There is expected to be a period of political bartering between five main parties following the results from Sunday's election.
President Roza Otunbayeva, who had steadfastly refused to push back the poll desipte warnings that it could spark fresh violence, hailed the elections as a landmark moment in the history of the ex-Soviet state.
"Now all Kyrgyz people can vote without pressure, without dictation and without any manipulation for those parties which they consider to be the most powerful, fair, and that could protect their interest in parliament", she said as voting began.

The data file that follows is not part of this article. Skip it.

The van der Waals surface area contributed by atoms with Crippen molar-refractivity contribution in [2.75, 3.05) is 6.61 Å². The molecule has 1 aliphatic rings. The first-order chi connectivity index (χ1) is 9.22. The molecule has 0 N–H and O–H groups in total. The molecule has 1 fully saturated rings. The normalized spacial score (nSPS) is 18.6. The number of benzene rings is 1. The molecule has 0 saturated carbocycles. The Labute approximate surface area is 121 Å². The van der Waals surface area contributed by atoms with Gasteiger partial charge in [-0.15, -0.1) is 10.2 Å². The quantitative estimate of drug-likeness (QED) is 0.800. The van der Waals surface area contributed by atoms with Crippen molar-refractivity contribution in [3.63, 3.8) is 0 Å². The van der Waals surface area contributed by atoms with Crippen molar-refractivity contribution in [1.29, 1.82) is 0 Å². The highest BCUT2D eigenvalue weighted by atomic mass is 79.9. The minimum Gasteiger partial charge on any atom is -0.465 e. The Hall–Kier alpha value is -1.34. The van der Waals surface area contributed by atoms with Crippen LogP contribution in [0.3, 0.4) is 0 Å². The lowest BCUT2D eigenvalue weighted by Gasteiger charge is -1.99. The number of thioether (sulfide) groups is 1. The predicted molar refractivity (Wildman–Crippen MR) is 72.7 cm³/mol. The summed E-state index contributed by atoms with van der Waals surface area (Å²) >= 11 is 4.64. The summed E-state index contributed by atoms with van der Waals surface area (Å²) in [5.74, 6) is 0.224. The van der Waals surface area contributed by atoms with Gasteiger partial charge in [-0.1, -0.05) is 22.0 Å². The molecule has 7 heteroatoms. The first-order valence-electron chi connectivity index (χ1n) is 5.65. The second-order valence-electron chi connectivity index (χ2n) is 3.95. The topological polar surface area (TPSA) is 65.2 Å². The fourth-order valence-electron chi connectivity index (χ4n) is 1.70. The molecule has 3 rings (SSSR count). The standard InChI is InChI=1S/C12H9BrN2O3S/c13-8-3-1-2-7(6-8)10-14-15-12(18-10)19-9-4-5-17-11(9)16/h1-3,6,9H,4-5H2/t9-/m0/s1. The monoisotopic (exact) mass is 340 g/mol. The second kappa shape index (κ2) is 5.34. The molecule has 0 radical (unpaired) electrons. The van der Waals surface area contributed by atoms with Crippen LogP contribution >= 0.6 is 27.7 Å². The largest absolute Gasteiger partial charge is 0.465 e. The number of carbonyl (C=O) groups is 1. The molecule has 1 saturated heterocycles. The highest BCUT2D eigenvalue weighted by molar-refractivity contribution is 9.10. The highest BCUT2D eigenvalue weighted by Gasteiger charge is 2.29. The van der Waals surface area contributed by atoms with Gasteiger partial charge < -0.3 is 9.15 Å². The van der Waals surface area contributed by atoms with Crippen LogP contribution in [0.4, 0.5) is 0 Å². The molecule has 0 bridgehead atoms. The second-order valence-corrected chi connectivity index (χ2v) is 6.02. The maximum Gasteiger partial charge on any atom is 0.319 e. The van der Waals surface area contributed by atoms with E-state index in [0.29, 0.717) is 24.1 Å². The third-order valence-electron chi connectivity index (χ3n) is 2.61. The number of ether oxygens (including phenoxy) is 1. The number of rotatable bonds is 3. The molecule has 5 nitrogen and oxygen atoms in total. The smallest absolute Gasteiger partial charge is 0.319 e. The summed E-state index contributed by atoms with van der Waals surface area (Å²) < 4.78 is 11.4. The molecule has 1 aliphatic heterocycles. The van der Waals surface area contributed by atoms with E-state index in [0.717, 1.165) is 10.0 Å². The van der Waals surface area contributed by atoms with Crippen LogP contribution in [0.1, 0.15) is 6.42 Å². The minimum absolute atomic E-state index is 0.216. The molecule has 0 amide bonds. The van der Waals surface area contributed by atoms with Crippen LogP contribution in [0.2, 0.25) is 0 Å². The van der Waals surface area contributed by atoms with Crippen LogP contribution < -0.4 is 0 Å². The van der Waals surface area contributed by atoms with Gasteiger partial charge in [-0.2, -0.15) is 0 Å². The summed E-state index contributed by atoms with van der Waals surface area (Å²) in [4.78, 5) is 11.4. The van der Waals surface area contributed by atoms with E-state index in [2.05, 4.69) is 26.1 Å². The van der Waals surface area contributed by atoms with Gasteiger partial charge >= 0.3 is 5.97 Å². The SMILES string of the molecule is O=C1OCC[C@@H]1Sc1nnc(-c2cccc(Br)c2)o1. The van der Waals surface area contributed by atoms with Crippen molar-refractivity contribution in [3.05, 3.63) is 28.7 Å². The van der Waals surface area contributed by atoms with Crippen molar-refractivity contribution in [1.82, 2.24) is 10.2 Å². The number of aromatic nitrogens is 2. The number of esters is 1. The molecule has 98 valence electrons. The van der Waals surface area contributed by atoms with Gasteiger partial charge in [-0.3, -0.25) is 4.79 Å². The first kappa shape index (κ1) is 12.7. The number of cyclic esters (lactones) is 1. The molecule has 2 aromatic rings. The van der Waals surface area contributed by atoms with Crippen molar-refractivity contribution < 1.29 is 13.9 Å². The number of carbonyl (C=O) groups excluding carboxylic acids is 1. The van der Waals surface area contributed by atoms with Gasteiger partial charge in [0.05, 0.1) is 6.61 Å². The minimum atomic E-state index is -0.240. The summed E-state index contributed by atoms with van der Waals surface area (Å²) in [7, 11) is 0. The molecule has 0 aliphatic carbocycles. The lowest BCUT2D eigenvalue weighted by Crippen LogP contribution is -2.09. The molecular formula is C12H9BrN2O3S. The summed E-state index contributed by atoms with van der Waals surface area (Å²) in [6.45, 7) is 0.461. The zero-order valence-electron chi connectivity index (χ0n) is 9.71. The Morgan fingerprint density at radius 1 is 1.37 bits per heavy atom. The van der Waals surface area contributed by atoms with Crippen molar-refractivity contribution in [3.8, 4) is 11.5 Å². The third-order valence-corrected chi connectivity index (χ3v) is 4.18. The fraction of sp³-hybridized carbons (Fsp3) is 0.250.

Opposition parties polled strongly, with the nationalist Ata-Zhurt party ahead with some 8.63 per cent of the vote, based on 88 per cent of the votes counted so far.
The biggest shock was that the pro-government faction Ata-Meken, which had been expected to take first place, is now coming in fifth.
It's hoped the elections will bring some peace to the country after between 200 and 4,000 people were killed in clashes between Krygyz and minority Uzbeks in June.